bridge through the woods? Is it best to allow the bridge to stand?"
It made me shiver to hear her.
The officer considered a while, then said:
"It might be well enough to send a force to destroy the bridge. I was intending to occupy it with the whole command, but that is not necessary now."
Joan said, tranquilly—
"With your permission, I will go and destroy it myself."
Ah, now I saw her idea, and was glad she had had the cleverness to invent it and the ability to keep her head cool and think of it in that tight place. The officer replied—
"You have it, Captain, and my thanks. With you to do it, it will be well done; I could send another in your place, but not a better."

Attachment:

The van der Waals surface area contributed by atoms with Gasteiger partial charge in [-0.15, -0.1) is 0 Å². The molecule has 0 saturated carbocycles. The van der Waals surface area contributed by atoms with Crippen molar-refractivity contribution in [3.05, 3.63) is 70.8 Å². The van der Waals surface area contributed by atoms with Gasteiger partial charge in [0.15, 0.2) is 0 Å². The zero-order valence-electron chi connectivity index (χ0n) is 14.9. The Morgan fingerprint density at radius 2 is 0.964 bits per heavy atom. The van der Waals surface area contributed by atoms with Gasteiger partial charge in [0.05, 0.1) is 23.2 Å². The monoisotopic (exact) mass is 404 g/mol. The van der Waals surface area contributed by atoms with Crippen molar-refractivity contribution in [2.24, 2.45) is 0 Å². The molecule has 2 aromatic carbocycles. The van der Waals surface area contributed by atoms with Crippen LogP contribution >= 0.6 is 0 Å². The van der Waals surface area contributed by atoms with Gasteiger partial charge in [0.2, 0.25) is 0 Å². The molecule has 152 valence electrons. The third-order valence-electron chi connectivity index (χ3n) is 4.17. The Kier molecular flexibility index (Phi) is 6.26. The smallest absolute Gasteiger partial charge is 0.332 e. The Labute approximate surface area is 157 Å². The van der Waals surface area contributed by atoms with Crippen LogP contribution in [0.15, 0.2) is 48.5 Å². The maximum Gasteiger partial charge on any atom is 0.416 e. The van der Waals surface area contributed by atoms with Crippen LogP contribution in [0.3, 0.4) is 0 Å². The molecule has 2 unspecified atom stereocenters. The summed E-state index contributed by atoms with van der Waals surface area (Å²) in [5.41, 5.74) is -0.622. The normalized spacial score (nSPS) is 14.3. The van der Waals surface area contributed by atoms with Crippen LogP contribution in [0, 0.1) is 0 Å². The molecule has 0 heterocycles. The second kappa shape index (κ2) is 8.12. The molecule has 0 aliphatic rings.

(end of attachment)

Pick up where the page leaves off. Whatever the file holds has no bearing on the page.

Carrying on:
They saluted, and we moved forward. I breathed freer. A dozen times I had imagined I heard the hoof-beats of the real Captain Raymond's troop arriving behind us, and had been sitting on pins and needles all the while that that conversation was dragging along. I breathed freer, but was still not comfortable, for Joan had given only the simple command, "Forward!" Consequently we moved in a walk. Moved in a dead walk past a dim and lengthening column of enemies at our side. The suspense was exhausting, yet it lasted but a short while, for when the enemy's bugles sang the "Dismount!" Joan gave the word to trot, and that was a great relief to me. She was always at herself, you see. Before the command to dismount had been given, somebody might have wanted the countersign somewhere along that line if we came flying by at speed, but now we seemed to be on our way to our allotted camping position, so we were allowed to pass unchallenged. The further we went the more formidable was the strength revealed by the hostile force. Perhaps it was only a hundred or two, but to me it seemed a thousand. When we passed the last of these people I was thankful, and the deeper we ploughed into the darkness beyond them the better I felt. I came nearer and nearer to feeling good, for